toddler solace

The Road to Hope is the first book I have ever written – or at least, the first book I ever wrote that I knew would be read by the public. I wrote it way back before I knew what I was doing, which allowed it to hold on to a unique rawness in the storyline. It was written before A Symphony of Cicadas and Forever Thirteen. But as much as I loved the story, I knew I wasn’t ready to mold it into a published novel. So I let it sit for a few years, untouched but not forgotten.

Now that I’m getting ready to publish it, I can’t convey enough how glad I am that I waited. I feel like I needed to get a few “practice” books on my plate before I could release The Road to Hope. Don’t get me wrong, I love all the books I have published so far. A Symphony of Cicadas and Forever Thirteen are two stories that came from my soul. But they also allowed me to get out all the kinks and learn a few lessons in storytelling and publishing before I could craft The Road to Hope into what it’s supposed to be.

In about a month, I’ll be releasing The Road to Hope, the story of two women on different journeys of grief, whose momentary connection changes both of their lives forever. I can’t wait to share this book with you, and it is my greatest hope that you will receive it with open arms.

If you’d like a preview, please check out my post here.

5 ways to deflect distractions

This week, my focus has been on productivity – like how to keep focused on the things I need to do to move forward when there are so many shiny objects distracting me. This is not an easy task for someone like me. Even now, I have the dog barking around me, music playing through my headphones, and I just shut off Facebook to keep procrastination from breaking down my willpower.

Thing is, I have to come up with a heavy duty plan to remain focused, or all the things I want to accomplish will not happen. Here’s my hopeful goal:

Now – Sept. 11
Receive “Finding Hope” back from beta readers
Make necessary changes
Do one last read-through
Craft back cover text

Sept. 12-27
Give editor my final draft of “Finding Hope”
Twiddle my thumbs in anticipation
Edit next novel, “Come Here, Cupcake
Work with cover designer

Sept. 28-Oct. 14
Get edited “Finding Hope” back from editor
Make any necessary changes
Finalize cover
Order book postcards

Oct. 15
PUBLISH “Finding Hope”

Oct. 16-31
Finish edits on “Come Here, Cupcake”
Book reading (Oct. 25th, y’all!)
Continue/schedule promotions for “Finding Hope”

Nov. 1-30
NaNoWriMo (see y’all in December!)Hand “Come Here, Cupcake” off to beta readers

Dec. 1-15
Final edits on “Come Here, Cupcake”

Dec. 16-Jan. 10
Hand “Cupcake” over to editor
Work on back cover blurb
Work on cover with designer
Eat a million cupcakes while I wait to get the book back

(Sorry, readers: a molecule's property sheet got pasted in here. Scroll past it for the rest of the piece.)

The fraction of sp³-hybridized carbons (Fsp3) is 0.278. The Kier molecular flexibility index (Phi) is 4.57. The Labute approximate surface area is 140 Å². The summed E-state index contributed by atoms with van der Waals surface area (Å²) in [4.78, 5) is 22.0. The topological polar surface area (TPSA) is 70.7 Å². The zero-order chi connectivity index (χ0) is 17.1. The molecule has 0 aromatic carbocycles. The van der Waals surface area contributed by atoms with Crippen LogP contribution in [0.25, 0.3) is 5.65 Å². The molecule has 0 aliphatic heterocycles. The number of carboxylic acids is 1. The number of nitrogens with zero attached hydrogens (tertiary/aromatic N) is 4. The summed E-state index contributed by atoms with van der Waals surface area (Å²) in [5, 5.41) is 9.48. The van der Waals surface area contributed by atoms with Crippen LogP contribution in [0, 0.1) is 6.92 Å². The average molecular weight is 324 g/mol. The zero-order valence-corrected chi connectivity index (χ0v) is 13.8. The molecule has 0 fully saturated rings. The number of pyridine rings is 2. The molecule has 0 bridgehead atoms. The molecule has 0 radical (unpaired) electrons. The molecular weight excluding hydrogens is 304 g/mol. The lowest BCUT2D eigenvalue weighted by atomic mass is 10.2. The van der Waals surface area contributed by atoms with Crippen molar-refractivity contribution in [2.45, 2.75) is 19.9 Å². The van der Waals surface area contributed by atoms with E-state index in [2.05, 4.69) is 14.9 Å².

Jan. 11-27
Get “Cupcake” back from editor
Make final edits
Finalize cover
Order postcards

Jan. 28-Feb.1 (approximately, fingers crossed!)

And then start editing my next novel….

So yeah, I have my work cut out for me, and it’s now or never to keep myself focused and on track.

To do this, I’ve created a few guidelines for myself that will start as soon as this blog post is published.

1. Less time on social media. I guess the best way to do this is to set a timer when I first wake up so I can catch up with what’s going on. When the timer goes off, it’s time to work. Mixtus Media recently offered a free download of ways to use social media for promotional reasons in just minutes a day. For Facebook, they suggest perusing the newsfeed for only 10 minutes, respond to comments, follow other relevant FB pages, giving a shoutout to new followers, and scheduling two posts. The end. They also give tips for Twitter, Instagram, Google+ and Pinterest, all within a certain time frame. I’ve been slowly trying to incorporate these guidelines in my social media habits, and have been seeing a bit of progress with my time management.

2. Non-work hours mean work email is turned off. This one is going to be a little hard, and I may break the rule to check it at least once a day. I work in a profession where everyone just kind of checks their email throughout the day, whether they’re working or not. But maybe that means instructing my managers to call me if something needs my attention instead of emailing me.

3. Checking my personal email less. Again, this is not going to be easy. Maybe I need to turn this off during the day, as well! But my plan is to set aside only two or three times a day to check email. That still sounds like a lot, I know. But when I usually check it twenty times a day, it’s really not.

4. Set non-negotiable times for book work. I’m not yet at the point where I need to wake up at 5 or earlier. That will happen in November with NaNoWriMo. For now, I think my system is working pretty well. I edit on my lunch breaks and in the evening, and buckle down on the weekends. But as deadlines loom, I may need to sacrifice some sleep to get stuff done.

5. Say no to procrastination. Every moment I waste doing stuff I should be doing takes away from reaching my goals. When I put off things like, say, cleaning or grocery shopping, I am only pushing back the time when I can work on the novel. If I were to just do everything I was supposed to as soon as it can be done, I’d be free to do the things I really want to be doing.

Beyond that, I have basically given up all TV except for in the few minutes before bed, my social life really sucks, and I carry my computer with me everywhere just in case I have a moment when I could be working on the book.